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Zach Garringer, R, is helping Jamie Lee lose weight through some old-fashioned methods.

Mount Juliet, TN — A Mt. Juliet man is making up for the months he ate too much and moved too little.

Jamie Lee has lost 210 pounds and counting. He said it’s all thanks to consistent, traditional workouts.

When Lee’s youngest son Ethan had a heart transplant, he quit his job teaching to take care of him full-time.

“Just sitting here, nothing to do, watching TV and eating,” Lee said.

The husband and father of three ate his way to 598 pounds.

“It’s horrible. I would have to have help putting on socks, shoes,” Lee said. “It was bad because I wasn’t part of my kids’ lives. I didn’t want to go out in public because of people snickering and stuff.”

Lee believes he would have died if it weren’t for a fall through a boat dock in front of close friends.

“That was pretty eye-opening,” Lee said.

Zach Garringer, 14, was there.

“It just really brings tears to your eyes just thinking about it,” Zach said.

What he did next took a lot of courage that many adults couldn’t muster.

“It was just really sad to me. I knew I had to do something,” he said.

“Zach came up to me, pulled me aside and said, ‘We got to do something,'” Lee said.

Zach played football, ran track and wrestled at the time. He talked to Lee about his weight and created a two-month exercise and eating plan.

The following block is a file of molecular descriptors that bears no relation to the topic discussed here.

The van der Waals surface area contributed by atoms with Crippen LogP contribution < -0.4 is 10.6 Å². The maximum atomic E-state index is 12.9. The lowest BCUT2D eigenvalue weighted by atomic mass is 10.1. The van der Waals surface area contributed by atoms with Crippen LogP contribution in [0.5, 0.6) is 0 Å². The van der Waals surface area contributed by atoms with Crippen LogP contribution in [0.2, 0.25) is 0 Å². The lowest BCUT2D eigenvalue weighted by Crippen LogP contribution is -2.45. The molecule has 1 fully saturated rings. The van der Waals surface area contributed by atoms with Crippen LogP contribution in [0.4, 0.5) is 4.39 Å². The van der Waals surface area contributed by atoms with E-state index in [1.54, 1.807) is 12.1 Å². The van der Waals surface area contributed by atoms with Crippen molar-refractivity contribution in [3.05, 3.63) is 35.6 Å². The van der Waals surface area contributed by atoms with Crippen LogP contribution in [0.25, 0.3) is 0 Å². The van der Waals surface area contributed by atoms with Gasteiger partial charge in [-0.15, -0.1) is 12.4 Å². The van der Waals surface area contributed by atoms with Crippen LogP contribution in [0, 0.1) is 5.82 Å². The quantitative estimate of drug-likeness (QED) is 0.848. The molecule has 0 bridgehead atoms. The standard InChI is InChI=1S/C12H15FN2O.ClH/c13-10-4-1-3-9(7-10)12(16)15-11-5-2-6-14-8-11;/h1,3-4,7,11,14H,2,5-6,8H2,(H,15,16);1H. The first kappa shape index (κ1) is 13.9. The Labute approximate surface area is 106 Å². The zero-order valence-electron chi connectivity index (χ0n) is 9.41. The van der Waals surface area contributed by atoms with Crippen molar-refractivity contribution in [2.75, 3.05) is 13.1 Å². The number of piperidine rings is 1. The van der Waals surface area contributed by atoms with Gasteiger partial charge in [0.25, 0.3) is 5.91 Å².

“At the time he was like 14 and he was saying it to me,” Lee said. “And I was like, ‘Who is this kid telling me?'”

“And I think it hit him hard and he listened and we just started doing it,” Zach said. “When he got used to it, he started believing in it more.”

Lee now walks at least four miles and works out with Zach every day after school. He is doing more cardio, weights and yoga.

“I never would have thought I’d be walking four miles a day. I hated just walking to the mailbox,” Lee said.

Two years into his routine, the 44-year-old father said he can now play basketball with his kids and throw a football.

“We’re down to 388 now,” he said. “We still have a ways to go, but we’re getting there.”

Lee’s goal is 220 pounds.

“I’m helping him save his life,” Zach said. “Letting him get close to his family again and being able to really be with his kids more. And that kind of stuff really makes me feel good about what I’m doing.”

Zach hopes to major in kinesiology in college and become a professional athletic trainer.